Referring to FIG. 2, an electric strike 10 is shown including the locking mechanism 16 of FIG. 1. Strike 10 includes a keeper 12 and a housing 14. Keeper 12 is pivotally mounted to housing and is moveable between a closed position as seen in FIG. 1 to an open position, as is well known in the art. In the closed position the keeper retains a latch of a mechanical door lock (not shown). Locking mechanism 16 controls whether the strike is in a locked or unlocked condition depending upon whether plunger 20 is free to move inwardly of cage 26, as will now be described.
 Referring to FIG. 3, locking mechanism 16 is mounted in housing 14 by way of inserting cage 26 into aperture 42 from the right hand side, as shown in the figure. Mounting flange 27 limits the depth of insertion of cage 26 and prevents movement of cage 26 to the left, as shown in the drawings.
 A motor 46 and gearbox 48 arrangement is used to rotate sleeve 24. The output shaft of gearbox 48 carries a second dog 50 which engages with dog 38 of sleeve 24. The dogs 50, 38 are arranged in a sliding fit with one another. As will be seen, dog 50 remains in a laterally fixed position within the housing 14 on the end of the output shaft of gearbox 48, whereas sleeve 24 moves linearly to the left and to the right as sleeve 24 rotates by interaction of screw threads 30 and 31. The dogs 50, 38 accommodate the linear movement of the sleeve to maintain rotational control of sleeve 24 by the motor 46 and gearbox 48 combination.
 Referring to FIG. 4, the strike is shown in cross sectional view in the locked and closed position. It can be seen that plunger 20 includes a tapered end, which is lying in a correspondingly tapered recess 13 in keeper 12. If a force is applied to keeper 12 to move the keeper to the open position, then this force is translated to urge the plunger to move linearly to the left in the drawings by interaction of the tapered plunger 20 and tapered recess 13.
 As can be seen from FIG. 4, the balls 22 are engaged with recess 40 of plunger 20 to prevent movement of plunger 20. The balls are retained in engagement with recess 40 by being surrounded by sleeve 24. The engagement of the balls 22 with recess 40 prevents movement of plunger 20, and therefore the strike is in a locked condition. Load applied to the keeper is transmitted to the plunger and is resisted by the balls 22 being restrained from moving outwardly by sleeve 24, and being restrained from moving to the left by apertures 28 of cage 26. It is to be noted that cage 26 cannot move to the left (as seen in the drawings) by way of engagement of flange 27 with aperture 42. Therefore, load applied to the keeper when in a locked state is borne by cage 26 in a lateral direction and radially by sleeve 24.
 Operation of the strike to move from the locked condition to the unlocked condition is illustrated by the sequence shown in FIGS. 4 to 6. Referring to FIG. 5, with load applied to the keeper 12, lock has received a signal to move to the unlocked condition. Motor 46 has been activated to rotate sleeve 24 to cause it to move to the left in the drawings by way of rotating on screw thread 30. There is a frictional force between balls 22 and the inside surface of sleeve 24 due to the plunger 20 urging the balls 22 radially outwardly. However, motor 46 and gearbox combination 46, 48 provides sufficient rotational force to overcome this. Furthermore, the sleeve 24 and balls 22 are formed from stainless steel with a smooth surface finish to minimize these frictional forces. In FIG. 5, the balls 22 are almost at the point where they are free to move radially outwardly and out of engagement with recess 40.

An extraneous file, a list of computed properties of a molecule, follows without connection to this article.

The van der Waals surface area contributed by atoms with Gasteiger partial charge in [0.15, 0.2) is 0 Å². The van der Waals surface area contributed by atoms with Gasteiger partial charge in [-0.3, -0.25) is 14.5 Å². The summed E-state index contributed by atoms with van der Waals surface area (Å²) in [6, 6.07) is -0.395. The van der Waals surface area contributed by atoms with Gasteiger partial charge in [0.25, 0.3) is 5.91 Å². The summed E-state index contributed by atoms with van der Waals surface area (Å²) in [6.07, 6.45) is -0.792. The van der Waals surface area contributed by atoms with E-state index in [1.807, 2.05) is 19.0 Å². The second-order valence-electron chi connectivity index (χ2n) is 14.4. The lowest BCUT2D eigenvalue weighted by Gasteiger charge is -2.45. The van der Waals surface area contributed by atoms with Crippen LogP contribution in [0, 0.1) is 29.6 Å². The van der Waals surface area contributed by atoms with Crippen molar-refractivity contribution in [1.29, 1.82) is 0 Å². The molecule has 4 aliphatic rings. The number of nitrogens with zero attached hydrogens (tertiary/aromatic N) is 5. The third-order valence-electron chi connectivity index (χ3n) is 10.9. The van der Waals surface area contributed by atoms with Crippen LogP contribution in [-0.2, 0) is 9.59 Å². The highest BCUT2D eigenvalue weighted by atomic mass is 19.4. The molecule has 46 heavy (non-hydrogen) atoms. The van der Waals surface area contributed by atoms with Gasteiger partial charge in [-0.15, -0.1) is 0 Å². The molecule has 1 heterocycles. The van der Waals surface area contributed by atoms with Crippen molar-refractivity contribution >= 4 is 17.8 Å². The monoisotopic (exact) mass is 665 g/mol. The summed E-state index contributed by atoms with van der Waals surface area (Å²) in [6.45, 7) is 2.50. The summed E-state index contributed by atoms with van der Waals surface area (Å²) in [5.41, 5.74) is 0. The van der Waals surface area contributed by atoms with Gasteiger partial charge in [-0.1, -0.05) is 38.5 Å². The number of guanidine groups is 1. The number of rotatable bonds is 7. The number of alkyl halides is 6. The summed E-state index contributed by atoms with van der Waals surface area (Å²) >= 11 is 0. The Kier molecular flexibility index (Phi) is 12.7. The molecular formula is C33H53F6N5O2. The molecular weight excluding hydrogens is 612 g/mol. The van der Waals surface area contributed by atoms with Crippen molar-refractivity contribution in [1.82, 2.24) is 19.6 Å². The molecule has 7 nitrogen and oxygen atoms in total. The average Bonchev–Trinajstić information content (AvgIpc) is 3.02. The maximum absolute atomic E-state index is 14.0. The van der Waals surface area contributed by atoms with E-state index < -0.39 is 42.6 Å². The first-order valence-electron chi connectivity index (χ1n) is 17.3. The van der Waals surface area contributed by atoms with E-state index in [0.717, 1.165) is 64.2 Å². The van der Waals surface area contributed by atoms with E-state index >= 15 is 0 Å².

Referring to FIG. 6, the sleeve 24 has continued to rotate and has moved further to the left, and the strike is now in the unlocked condition. Balls 22 are no longer retained by sleeve 24. The balls 22 have moved outwardly to come out of engagement with recess 40, and plunger 20 has moved to the left, coming out of engagement with recess 13 as keeper 12 has rotated to the open position, thereby releasing a door latch.
 Strike includes an on-board controller board or onboard power source 45 which provides power to the motor 46 to control the motor. The polarity of the power applied to the motor dictates whether the motor moves in a clockwise or anti-clockwise direction. The controller board senses when the sleeve is in the locked position by way of microswitch 13 which is actuated by the sleeve acting on pushrod 15. In other embodiments, the controller board may detect that the motor has reached the end of its stroke by the fact that, when unable to move further, the motor draws more current. This increase in current can be used to assume that the sleeve has reached a desired position. In other embodiments optical sensors or Hall effect sensors are used to sense the position of the sleeve.